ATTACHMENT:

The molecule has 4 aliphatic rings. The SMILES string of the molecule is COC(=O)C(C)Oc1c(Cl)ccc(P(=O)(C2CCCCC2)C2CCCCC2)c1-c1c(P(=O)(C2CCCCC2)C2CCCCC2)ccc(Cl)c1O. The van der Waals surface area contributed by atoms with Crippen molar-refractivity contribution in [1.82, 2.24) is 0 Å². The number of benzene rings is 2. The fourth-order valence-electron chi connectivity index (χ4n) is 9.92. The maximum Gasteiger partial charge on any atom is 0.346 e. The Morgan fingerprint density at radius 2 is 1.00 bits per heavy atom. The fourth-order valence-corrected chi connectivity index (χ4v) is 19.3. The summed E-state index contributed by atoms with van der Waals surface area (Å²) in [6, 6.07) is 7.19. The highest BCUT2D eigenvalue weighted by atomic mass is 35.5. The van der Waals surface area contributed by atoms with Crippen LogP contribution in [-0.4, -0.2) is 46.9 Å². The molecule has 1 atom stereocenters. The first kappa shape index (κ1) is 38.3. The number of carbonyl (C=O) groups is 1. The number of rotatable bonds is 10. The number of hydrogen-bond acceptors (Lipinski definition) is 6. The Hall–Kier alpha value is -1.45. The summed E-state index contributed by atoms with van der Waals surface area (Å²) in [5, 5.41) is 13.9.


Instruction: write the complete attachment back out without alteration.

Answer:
The molecule has 4 aliphatic rings. The SMILES string of the molecule is COC(=O)C(C)Oc1c(Cl)ccc(P(=O)(C2CCCCC2)C2CCCCC2)c1-c1c(P(=O)(C2CCCCC2)C2CCCCC2)ccc(Cl)c1O. The van der Waals surface area contributed by atoms with Crippen molar-refractivity contribution in [1.82, 2.24) is 0 Å². The number of benzene rings is 2. The fourth-order valence-electron chi connectivity index (χ4n) is 9.92. The maximum Gasteiger partial charge on any atom is 0.346 e. The Morgan fingerprint density at radius 2 is 1.00 bits per heavy atom. The fourth-order valence-corrected chi connectivity index (χ4v) is 19.3. The summed E-state index contributed by atoms with van der Waals surface area (Å²) in [6, 6.07) is 7.19. The highest BCUT2D eigenvalue weighted by atomic mass is 35.5. The van der Waals surface area contributed by atoms with Crippen LogP contribution in [-0.4, -0.2) is 46.9 Å². The molecule has 1 atom stereocenters. The first kappa shape index (κ1) is 38.3. The number of carbonyl (C=O) groups is 1. The number of rotatable bonds is 10. The number of hydrogen-bond acceptors (Lipinski definition) is 6. The Hall–Kier alpha value is -1.45. The summed E-state index contributed by atoms with van der Waals surface area (Å²) in [5, 5.41) is 13.9.